It is not intended at all to evade these stimuli, but on the contrary, they are intended and, in the form of the device, always carried with you. Perhaps there is already a certain degree of dependence.

[28] Ultimately, it is only a biological question until every living generation will have grown up in a world full of charms.

[29] First Foundations of Behavioural Capitalism: Inventory of a New Variety of Capitalism, by Andreas Herteux, published by Erich von Werner Verlag, 2019, ISBN 978-3981900651, DOI 10.5281/zenodo.3469587

[30] Internet addiction is now also recognized as a disease (classification according to ICD-11). The smartphone dependency could follow this soon. Of course, not everyone who waits longingly for the next message or checks his likes or status can be described as sick. We’re talking extremes here.

[31] This, of course, is a possible future, whether it will come to that is yet to be seen. The tendency is present.

[32] Since the world is individual, but it is formed according to the same rules for all, it should be remembered that we call this age, that of collective individualism.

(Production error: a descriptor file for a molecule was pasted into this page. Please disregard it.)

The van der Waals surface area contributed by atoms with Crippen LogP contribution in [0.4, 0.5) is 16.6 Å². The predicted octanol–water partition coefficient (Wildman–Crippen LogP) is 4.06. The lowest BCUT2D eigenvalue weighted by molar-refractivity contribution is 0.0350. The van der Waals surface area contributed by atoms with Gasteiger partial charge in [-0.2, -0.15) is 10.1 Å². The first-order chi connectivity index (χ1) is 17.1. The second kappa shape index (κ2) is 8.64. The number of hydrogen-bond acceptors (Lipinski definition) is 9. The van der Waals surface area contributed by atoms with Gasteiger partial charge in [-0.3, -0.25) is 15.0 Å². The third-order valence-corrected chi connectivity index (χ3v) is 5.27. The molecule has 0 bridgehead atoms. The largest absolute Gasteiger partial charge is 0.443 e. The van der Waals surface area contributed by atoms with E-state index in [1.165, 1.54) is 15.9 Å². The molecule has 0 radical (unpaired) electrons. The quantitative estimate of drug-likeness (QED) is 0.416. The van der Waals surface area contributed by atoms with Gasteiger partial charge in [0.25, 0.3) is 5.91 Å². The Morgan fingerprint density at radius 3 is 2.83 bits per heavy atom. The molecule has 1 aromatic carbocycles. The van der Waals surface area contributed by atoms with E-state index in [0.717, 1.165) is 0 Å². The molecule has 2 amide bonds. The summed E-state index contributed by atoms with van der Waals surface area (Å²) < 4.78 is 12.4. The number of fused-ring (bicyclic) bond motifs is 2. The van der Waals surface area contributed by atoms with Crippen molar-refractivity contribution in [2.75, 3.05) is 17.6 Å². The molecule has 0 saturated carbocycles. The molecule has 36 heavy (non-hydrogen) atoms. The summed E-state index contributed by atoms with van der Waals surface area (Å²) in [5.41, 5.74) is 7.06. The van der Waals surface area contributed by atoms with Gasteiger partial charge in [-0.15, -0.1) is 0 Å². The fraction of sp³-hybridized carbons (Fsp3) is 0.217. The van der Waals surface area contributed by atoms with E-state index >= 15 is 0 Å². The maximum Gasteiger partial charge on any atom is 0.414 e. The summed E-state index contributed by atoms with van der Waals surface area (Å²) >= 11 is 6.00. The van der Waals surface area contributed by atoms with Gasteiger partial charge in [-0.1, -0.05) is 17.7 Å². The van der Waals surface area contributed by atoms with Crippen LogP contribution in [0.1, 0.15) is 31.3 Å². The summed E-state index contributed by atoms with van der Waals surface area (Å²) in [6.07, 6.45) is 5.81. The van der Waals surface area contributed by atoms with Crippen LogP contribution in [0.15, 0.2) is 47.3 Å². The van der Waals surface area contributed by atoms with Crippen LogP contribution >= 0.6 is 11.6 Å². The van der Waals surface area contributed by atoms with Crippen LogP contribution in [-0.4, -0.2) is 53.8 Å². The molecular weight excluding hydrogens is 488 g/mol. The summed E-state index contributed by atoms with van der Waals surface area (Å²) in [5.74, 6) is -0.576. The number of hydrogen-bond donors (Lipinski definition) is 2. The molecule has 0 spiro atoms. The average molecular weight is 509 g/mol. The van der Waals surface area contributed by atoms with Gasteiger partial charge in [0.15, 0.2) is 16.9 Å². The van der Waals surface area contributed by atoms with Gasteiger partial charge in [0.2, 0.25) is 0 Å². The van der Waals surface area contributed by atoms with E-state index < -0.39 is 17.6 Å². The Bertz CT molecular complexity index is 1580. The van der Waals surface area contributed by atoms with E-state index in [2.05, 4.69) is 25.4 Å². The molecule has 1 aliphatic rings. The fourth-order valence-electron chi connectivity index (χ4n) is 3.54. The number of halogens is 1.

[33] Although the number of 200 patients worldwide so far does not sound impressive, a start has been made. The risks, which, forgive the profane language, are a hole in the head, are on the other hand manageable, the promise against it, not only to fight diseases in the long run, but also to increase performance, on the other hand enormous.

[34] But this should only be an excursus and in the end there are only two things to take with you:

  • That the technological aspect of the change of times will not only intensify external but also internal impulses. However, the question of exactly which will prevail must still remain open today. However, the classic external stimuli will continue to play a more dominant role.
  • And hopefully, dear reader, you will also take with you a certain curiosity about these new technologies. There is a lot of information. It is often already possible today to do far more than even the wildest dreams would suggest

[35] Such “re-education theses” are repeatedly put forward in the observation of such a historical course of events. The belief that a single force or even a single person can exert such an influence permanently is absurd. Rather, all human beings are subject to this process. Some profit, others don’t. It cannot be prevented.


This article by Andreas Herteux is an excerpt from the publications available under theDOI numbers 10.5281/zenodo.3556810 (English version) and 10.5281/zenodo.3556808 (German version). They were also published in English on the author’s blog and in international media.